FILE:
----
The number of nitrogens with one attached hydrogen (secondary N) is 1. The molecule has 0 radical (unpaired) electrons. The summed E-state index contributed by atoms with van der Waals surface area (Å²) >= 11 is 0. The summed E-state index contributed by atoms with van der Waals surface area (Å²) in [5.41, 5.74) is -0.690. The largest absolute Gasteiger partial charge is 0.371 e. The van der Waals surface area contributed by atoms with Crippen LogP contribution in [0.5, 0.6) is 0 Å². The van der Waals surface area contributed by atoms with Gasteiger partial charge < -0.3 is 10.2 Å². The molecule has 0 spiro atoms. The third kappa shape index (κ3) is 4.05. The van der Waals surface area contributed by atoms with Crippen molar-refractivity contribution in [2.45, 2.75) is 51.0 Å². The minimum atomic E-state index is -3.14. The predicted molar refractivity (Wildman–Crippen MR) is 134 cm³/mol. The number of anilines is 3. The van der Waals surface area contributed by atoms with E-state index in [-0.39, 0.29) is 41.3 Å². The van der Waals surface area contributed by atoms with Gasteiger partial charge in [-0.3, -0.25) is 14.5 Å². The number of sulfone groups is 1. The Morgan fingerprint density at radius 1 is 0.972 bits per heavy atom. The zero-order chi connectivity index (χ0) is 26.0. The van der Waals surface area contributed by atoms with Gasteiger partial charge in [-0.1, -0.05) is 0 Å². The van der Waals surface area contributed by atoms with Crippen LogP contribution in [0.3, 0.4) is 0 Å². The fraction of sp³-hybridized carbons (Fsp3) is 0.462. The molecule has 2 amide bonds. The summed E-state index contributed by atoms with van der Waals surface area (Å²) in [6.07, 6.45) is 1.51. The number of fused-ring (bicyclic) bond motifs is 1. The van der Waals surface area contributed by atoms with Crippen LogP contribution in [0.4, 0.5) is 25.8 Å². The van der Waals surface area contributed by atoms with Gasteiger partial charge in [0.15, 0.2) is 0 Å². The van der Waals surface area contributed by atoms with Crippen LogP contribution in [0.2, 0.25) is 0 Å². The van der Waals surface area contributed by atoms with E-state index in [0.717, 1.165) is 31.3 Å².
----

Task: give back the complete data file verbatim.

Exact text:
The number of nitrogens with one attached hydrogen (secondary N) is 1. The molecule has 0 radical (unpaired) electrons. The summed E-state index contributed by atoms with van der Waals surface area (Å²) >= 11 is 0. The summed E-state index contributed by atoms with van der Waals surface area (Å²) in [5.41, 5.74) is -0.690. The largest absolute Gasteiger partial charge is 0.371 e. The van der Waals surface area contributed by atoms with Crippen LogP contribution in [0.5, 0.6) is 0 Å². The van der Waals surface area contributed by atoms with Gasteiger partial charge < -0.3 is 10.2 Å². The molecule has 0 spiro atoms. The third kappa shape index (κ3) is 4.05. The van der Waals surface area contributed by atoms with Crippen molar-refractivity contribution in [2.45, 2.75) is 51.0 Å². The minimum atomic E-state index is -3.14. The predicted molar refractivity (Wildman–Crippen MR) is 134 cm³/mol. The number of anilines is 3. The van der Waals surface area contributed by atoms with E-state index in [-0.39, 0.29) is 41.3 Å². The van der Waals surface area contributed by atoms with Gasteiger partial charge in [-0.3, -0.25) is 14.5 Å². The number of sulfone groups is 1. The Morgan fingerprint density at radius 1 is 0.972 bits per heavy atom. The zero-order chi connectivity index (χ0) is 26.0. The van der Waals surface area contributed by atoms with Gasteiger partial charge in [-0.1, -0.05) is 0 Å². The van der Waals surface area contributed by atoms with Crippen LogP contribution in [0.3, 0.4) is 0 Å². The fraction of sp³-hybridized carbons (Fsp3) is 0.462. The molecule has 2 amide bonds. The summed E-state index contributed by atoms with van der Waals surface area (Å²) in [6.07, 6.45) is 1.51. The number of fused-ring (bicyclic) bond motifs is 1. The van der Waals surface area contributed by atoms with Crippen LogP contribution in [0.4, 0.5) is 25.8 Å². The van der Waals surface area contributed by atoms with Gasteiger partial charge in [0.15, 0.2) is 0 Å². The van der Waals surface area contributed by atoms with Crippen LogP contribution in [0.2, 0.25) is 0 Å². The van der Waals surface area contributed by atoms with E-state index in [0.717, 1.165) is 31.3 Å².